Recorded: May 9, 2019
Event: Pourdavoud Center Lecture Series
Citation: Schlude, Jason. "Motivations in the Ancient Middle East: Rome, Parthia, and Realpolitik," Pourdavoud Center Lecture Series. May 9, 2019
by Jason Schlude (College of St. Benedict and St. John's University)
Motivations in the Ancient Middle East: Rome, Parthia, and Realpolitik
The Roman and Parthian Empires enjoyed no shortage of wars. From the 50s BCE through the 200s CE, they frequently clashed. Why? The dominant explanation is realpolitik. In the zero-sum game of international relations, each state, out for its own interests, sought the aggressive expansion of its empire and the external security that would bring. Insofar as this is true, we need only one theory to explain the whole Roman-Parthian dynamic. Yet it is worth considering whether such a picture is oversimplified. First, individual decision-makers frequently acted based on their internal security. Second, two principles guided this action: the image of external security was as important as its realities, and the fear of major military defeat sometimes outweighed the hope of military victory, with the result that self-interest could permit, even promote, the interests of peace. Consequently, our general understanding of Roman-Parthian realpolitik needs adjustment. The picture of Roman-Parthian history thus becomes more complex, needing an additional model of explanation.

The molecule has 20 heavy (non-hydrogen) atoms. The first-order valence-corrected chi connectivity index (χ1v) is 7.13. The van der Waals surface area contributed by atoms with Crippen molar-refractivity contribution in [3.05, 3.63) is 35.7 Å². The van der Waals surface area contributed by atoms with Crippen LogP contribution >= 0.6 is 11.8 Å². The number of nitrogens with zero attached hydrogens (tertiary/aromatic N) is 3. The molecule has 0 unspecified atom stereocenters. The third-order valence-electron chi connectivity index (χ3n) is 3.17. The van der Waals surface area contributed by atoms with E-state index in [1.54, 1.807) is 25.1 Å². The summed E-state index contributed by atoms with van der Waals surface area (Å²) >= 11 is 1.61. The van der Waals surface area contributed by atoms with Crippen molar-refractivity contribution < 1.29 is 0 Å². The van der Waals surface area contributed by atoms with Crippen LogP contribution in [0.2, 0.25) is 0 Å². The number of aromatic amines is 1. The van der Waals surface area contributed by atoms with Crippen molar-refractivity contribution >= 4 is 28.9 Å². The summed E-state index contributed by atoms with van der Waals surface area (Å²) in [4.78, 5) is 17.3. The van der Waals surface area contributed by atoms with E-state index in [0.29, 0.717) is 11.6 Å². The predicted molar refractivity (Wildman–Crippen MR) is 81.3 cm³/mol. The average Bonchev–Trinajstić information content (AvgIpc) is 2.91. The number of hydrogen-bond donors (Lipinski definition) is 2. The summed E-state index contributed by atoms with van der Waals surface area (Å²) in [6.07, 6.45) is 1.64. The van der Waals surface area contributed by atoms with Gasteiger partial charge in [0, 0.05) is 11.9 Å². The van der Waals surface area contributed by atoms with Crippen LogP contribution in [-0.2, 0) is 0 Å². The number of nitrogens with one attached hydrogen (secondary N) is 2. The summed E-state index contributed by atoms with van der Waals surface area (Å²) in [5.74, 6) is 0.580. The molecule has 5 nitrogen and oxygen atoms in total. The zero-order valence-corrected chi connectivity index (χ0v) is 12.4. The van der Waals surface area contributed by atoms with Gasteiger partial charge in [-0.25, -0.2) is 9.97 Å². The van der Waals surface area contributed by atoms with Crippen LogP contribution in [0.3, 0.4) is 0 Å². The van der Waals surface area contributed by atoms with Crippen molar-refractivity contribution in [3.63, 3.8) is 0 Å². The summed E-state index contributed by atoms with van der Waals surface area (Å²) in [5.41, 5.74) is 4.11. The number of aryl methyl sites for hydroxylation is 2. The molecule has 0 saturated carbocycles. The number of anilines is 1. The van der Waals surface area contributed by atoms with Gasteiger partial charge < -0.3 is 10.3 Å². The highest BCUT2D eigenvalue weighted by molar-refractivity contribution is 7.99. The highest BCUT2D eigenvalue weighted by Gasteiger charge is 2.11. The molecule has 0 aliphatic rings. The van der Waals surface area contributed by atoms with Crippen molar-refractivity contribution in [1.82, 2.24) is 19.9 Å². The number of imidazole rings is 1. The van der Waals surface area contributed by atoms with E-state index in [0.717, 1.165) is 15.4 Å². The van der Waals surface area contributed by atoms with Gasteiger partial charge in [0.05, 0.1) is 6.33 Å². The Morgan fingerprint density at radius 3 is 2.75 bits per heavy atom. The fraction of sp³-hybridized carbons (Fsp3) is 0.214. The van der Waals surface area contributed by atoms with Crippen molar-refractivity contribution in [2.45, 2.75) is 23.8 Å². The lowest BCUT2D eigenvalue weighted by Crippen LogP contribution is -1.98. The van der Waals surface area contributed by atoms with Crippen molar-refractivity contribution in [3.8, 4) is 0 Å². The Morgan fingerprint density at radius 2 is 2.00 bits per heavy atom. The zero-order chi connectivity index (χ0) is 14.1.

About the Speaker
Jason Schlude is an Associate Professor of Classics and Chair of the Department of Languages and Cultures at the College of Saint Benedict and Saint John’s University in Minnesota and Co-Director of the Omrit Settlement Excavation Project in Israel. A former Getty scholar, he is an ancient historian and archaeologist who specializes in the Roman Near East and the relationship between the Roman and Parthian Empires. He published Rome, Parthia, and the Politics of Peace: The Origins of War in the Ancient Middle East in 2020 (Routledge Press) and co-edited Arsacids, Romans, and Local Elites: Cross-Cultural Interactions of the Parthian Empire in 2017 (Oxbow Books), with related articles appearing in journals including Latomus, Athenaeum, and Anabasis. A member of the Avon Hills Salon (https://avonhillssalon.com), he also engages in public scholarship exploring the significance of the liberal arts and Classics in the modern world. His essays have appeared in Foreign Policy Journal (“Rome, Iran, and the Specters of Antiquity”), Minneapolis Star Tribune (e.g., “A Minnesota scholar shows how we could find common ground with, and through, Shia Islam”; “Ted Cruz, Cicero, and the classics”), The Activist History Review (e.g., “The Problem of White People, with Insight from St. Paul”; “The Politics of Consumption: From Trimalchio and Gatsby to Trump and Beyond”), Bible History Daily (“Herod the Great: Friend of the Romans and Parthians?”), and Avon Hills Salon (e.g., “The Art of Liberation: Life in the Liberal Arts”; “Infectious Nationalism: Pericles and Public Health Crises”). His poetry has appeared in Pericles at Play (“We Lived among the Bones”), with more forthcoming in Jesuits Magazine (“The Teacher”).